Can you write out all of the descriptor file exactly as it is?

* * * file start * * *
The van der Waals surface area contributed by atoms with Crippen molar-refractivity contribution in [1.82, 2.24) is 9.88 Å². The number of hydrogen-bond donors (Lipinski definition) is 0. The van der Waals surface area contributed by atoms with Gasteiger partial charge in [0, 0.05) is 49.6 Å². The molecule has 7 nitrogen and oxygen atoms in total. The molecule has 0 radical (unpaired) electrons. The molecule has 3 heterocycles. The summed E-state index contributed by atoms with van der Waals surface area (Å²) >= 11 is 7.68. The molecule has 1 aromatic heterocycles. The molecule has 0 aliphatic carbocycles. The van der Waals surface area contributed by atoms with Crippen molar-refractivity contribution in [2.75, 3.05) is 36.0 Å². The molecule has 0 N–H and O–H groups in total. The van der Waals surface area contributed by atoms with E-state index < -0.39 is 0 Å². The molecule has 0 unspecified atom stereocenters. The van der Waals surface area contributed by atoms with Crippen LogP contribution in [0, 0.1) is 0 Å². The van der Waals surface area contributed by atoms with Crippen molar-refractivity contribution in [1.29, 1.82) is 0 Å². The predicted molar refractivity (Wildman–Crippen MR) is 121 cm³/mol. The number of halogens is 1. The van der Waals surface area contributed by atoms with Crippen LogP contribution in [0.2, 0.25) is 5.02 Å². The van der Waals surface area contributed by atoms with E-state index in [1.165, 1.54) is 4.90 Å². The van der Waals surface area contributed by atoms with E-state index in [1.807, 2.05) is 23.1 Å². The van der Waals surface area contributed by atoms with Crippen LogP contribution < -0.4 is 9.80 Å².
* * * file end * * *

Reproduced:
The van der Waals surface area contributed by atoms with Crippen molar-refractivity contribution in [1.82, 2.24) is 9.88 Å². The number of hydrogen-bond donors (Lipinski definition) is 0. The van der Waals surface area contributed by atoms with Gasteiger partial charge in [0, 0.05) is 49.6 Å². The molecule has 7 nitrogen and oxygen atoms in total. The molecule has 0 radical (unpaired) electrons. The molecule has 3 heterocycles. The summed E-state index contributed by atoms with van der Waals surface area (Å²) >= 11 is 7.68. The molecule has 1 aromatic heterocycles. The molecule has 0 aliphatic carbocycles. The van der Waals surface area contributed by atoms with Crippen molar-refractivity contribution in [2.75, 3.05) is 36.0 Å². The molecule has 0 N–H and O–H groups in total. The van der Waals surface area contributed by atoms with E-state index < -0.39 is 0 Å². The molecule has 0 unspecified atom stereocenters. The van der Waals surface area contributed by atoms with Crippen LogP contribution in [0, 0.1) is 0 Å². The van der Waals surface area contributed by atoms with Crippen molar-refractivity contribution in [1.29, 1.82) is 0 Å². The predicted molar refractivity (Wildman–Crippen MR) is 121 cm³/mol. The number of halogens is 1. The van der Waals surface area contributed by atoms with Crippen LogP contribution in [0.2, 0.25) is 5.02 Å². The van der Waals surface area contributed by atoms with E-state index in [1.165, 1.54) is 4.90 Å². The van der Waals surface area contributed by atoms with E-state index in [1.807, 2.05) is 23.1 Å². The van der Waals surface area contributed by atoms with Crippen LogP contribution < -0.4 is 9.80 Å².